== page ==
Recording patient responses in low-income countries: does the tool make a difference?
Karen Cheng a
Increasingly, health-care providers in low-income countries are using information and communications technology (ICT) for routine data collection. Nongovernmental organizations and health research teams often use handheld computers, such as personal digital assistants (PDAs), to conduct household and behavioural risk surveys.1 Similarly, some hospitals and clinics are using handheld and desktop computers to record information during patient visits.2 This technology can facilitate the retrieval of patient data, the identification of trends in a patient’s chart and the aggregation of data so that group trends may be identified more quickly.
While the advantages of using ICT in health settings have been widely touted, the introduction of technology into a setting that did not produce the design of that technology poses unique challenges. Some of the infrastructure challenges in low-resource settings include unreliable sources or complete lack of electricity, harsh environmental conditions and few staff trained to support the ICT hardware and software. Another challenge that has received little attention is the sociocultural context in which ICT is used. In low-income countries, only a small proportion of people have daily encounters with ICT. For example, only 4.7% of Africans access the internet on a regular basis compared to 71% of people in the United States of America (USA).3 Similarly, cell phone penetration in Africa is approximately 6.2%4 and 84% in the USA.5 The lack of daily familiarity with ICT may lead to unexpected problems when it is introduced to health-care settings in low-income countries.
In the course of a recent randomized controlled trial done in Luanda, Angola,6 we surveyed 231 people to assess their risk for HIV infection. In half of the surveys, the interviewers used a PDA to note participant responses. In the other half, the interviewers used paper and pencil. Other than the difference in these tools to record responses, the two groups were essentially the same: the same interviewers conducted the interviews, the same questions were asked and the same procedures for recruitment and informed consent were used. People in the PDA group gave, on average, 2.4 socially desirable responses (out of 9 possible), compared to 1.4 for participants in the paper-and-pencil group [t(221) = 2.8, P < 0.01]. That is, people seemed to exaggerate how safe their behaviours were when they were faced with an interviewer using a PDA.
Because the two groups differed only in the way the responses were recorded, we concluded that the PDA cued people to alter their responses. Perhaps the participants were concerned about what would happen to their data because they were not familiar with the technology. Alternatively, they may have perceived the interviewer using the PDA to be of higher status and wanted to impress the interviewer.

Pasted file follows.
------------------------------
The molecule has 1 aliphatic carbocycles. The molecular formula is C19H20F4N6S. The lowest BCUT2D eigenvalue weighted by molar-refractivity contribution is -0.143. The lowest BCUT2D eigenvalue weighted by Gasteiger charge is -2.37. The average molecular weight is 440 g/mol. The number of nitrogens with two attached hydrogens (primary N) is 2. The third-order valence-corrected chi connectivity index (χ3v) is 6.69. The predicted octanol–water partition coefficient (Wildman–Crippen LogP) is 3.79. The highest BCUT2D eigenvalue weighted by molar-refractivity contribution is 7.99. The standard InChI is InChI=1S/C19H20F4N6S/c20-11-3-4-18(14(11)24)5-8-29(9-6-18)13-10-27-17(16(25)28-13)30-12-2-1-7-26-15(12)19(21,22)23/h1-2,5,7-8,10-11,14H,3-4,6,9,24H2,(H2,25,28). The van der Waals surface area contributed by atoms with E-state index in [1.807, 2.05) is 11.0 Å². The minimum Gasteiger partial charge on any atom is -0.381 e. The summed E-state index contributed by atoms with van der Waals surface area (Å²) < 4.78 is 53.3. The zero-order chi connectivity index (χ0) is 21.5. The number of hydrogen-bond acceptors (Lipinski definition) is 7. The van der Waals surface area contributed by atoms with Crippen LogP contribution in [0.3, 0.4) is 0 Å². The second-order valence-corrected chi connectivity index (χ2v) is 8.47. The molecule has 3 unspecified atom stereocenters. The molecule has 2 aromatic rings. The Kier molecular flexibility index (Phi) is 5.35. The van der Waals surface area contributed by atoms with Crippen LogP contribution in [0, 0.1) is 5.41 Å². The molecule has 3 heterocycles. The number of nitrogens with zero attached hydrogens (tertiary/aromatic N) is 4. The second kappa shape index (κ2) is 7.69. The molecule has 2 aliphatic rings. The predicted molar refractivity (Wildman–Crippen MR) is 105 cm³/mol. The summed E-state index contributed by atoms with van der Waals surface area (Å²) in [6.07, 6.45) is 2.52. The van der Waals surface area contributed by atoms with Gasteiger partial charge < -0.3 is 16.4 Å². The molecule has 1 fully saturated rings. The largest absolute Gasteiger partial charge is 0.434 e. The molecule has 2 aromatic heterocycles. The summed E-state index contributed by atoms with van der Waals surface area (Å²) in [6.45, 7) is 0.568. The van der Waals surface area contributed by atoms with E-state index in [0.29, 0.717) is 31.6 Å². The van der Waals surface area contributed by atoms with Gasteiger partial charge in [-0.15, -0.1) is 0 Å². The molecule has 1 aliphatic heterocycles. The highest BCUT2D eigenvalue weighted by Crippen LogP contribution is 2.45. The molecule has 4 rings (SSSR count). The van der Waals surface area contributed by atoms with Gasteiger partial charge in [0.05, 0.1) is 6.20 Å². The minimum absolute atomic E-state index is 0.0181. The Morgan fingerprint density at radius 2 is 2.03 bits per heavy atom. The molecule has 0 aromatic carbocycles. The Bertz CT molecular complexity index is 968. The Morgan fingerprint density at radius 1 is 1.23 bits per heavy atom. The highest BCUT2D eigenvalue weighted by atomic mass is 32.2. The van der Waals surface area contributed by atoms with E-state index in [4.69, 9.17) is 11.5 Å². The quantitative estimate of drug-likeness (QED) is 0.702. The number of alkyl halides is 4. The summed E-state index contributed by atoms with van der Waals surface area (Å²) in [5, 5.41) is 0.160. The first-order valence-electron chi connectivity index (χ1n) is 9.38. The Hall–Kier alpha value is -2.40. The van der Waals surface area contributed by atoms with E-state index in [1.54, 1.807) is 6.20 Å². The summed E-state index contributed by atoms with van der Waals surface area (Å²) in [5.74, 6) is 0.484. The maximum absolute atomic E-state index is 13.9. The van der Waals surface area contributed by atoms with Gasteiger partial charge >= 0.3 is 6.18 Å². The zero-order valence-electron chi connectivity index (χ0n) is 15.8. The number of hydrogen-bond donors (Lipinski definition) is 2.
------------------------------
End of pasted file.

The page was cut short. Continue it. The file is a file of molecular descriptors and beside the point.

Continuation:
This finding suggests that the good intentions of introducing ICT into health-care settings in low-income countries may have unintended consequences if tests of its effects are not done beforehand. Biases in patient responses may lead to inaccurate assessments of their vulnerability for certain diseases or of the prevalence of a disease in a particular community. For example, if a patient underestimates his or her number of unsafe sexual acts to a health worker, the health worker may underestimate that patient’s risk for HIV and may not recommend HIV testing.
When introducing ICT to a health-care setting in a low-income country, researchers and health-care providers may wish to consider the following steps:
This technology has the potential to improve the quality of health services in low-income countries when introduced in a culturally appropriate manner. Further research should be done to identify specific sociocultural barriers and facilitators to patient or client comfort with ICT in low-income countries. Barriers and facilitators may include age, gender, class, education level, national or regional culture, level of urbanization, political climate and professional culture. Such information can help health-care providers determine how to introduce this technology into their work to maximize its potential. ■
Funding: United States National Institute of Mental Health P-30-MH58107 and R01-MH64883.
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- Charles Drew University of Medicine and Science, Los Angeles, CA, United States of America.